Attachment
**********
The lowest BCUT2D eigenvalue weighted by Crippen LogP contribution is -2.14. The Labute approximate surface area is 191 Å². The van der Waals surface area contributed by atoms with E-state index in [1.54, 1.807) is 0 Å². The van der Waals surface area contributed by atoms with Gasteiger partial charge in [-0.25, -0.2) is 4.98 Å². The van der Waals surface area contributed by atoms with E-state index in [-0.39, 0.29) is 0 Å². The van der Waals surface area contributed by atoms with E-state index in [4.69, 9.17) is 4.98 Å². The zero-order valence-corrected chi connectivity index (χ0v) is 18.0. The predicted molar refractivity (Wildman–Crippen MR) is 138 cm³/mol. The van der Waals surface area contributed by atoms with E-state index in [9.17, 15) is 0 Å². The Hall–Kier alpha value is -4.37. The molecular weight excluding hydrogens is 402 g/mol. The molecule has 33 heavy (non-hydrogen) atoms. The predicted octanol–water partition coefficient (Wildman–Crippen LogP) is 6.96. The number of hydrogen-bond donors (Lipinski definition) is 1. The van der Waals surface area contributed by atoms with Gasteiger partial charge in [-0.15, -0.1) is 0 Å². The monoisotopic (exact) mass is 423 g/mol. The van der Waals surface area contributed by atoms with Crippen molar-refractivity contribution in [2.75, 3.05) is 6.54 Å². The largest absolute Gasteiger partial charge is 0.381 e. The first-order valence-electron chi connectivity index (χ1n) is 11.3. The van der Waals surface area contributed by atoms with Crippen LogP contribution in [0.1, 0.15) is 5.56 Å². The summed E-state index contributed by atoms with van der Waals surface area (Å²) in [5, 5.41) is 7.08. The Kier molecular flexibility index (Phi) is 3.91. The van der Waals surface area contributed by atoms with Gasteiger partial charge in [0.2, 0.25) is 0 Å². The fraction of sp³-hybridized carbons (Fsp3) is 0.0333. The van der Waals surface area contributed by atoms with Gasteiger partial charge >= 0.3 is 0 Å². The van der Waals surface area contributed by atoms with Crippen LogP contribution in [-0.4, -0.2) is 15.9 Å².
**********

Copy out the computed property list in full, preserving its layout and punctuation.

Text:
The lowest BCUT2D eigenvalue weighted by Crippen LogP contribution is -2.14. The Labute approximate surface area is 191 Å². The van der Waals surface area contributed by atoms with E-state index in [1.54, 1.807) is 0 Å². The van der Waals surface area contributed by atoms with Gasteiger partial charge in [-0.25, -0.2) is 4.98 Å². The van der Waals surface area contributed by atoms with E-state index in [-0.39, 0.29) is 0 Å². The van der Waals surface area contributed by atoms with E-state index in [4.69, 9.17) is 4.98 Å². The zero-order valence-corrected chi connectivity index (χ0v) is 18.0. The predicted molar refractivity (Wildman–Crippen MR) is 138 cm³/mol. The van der Waals surface area contributed by atoms with E-state index in [9.17, 15) is 0 Å². The Hall–Kier alpha value is -4.37. The molecular weight excluding hydrogens is 402 g/mol. The molecule has 33 heavy (non-hydrogen) atoms. The predicted octanol–water partition coefficient (Wildman–Crippen LogP) is 6.96. The number of hydrogen-bond donors (Lipinski definition) is 1. The van der Waals surface area contributed by atoms with Gasteiger partial charge in [-0.15, -0.1) is 0 Å². The monoisotopic (exact) mass is 423 g/mol. The van der Waals surface area contributed by atoms with Crippen molar-refractivity contribution in [2.75, 3.05) is 6.54 Å². The largest absolute Gasteiger partial charge is 0.381 e. The first-order valence-electron chi connectivity index (χ1n) is 11.3. The van der Waals surface area contributed by atoms with Crippen LogP contribution in [0.1, 0.15) is 5.56 Å². The summed E-state index contributed by atoms with van der Waals surface area (Å²) in [5, 5.41) is 7.08. The Kier molecular flexibility index (Phi) is 3.91. The van der Waals surface area contributed by atoms with Gasteiger partial charge in [0.2, 0.25) is 0 Å². The fraction of sp³-hybridized carbons (Fsp3) is 0.0333. The van der Waals surface area contributed by atoms with Gasteiger partial charge >= 0.3 is 0 Å². The van der Waals surface area contributed by atoms with Crippen LogP contribution in [-0.4, -0.2) is 15.9 Å².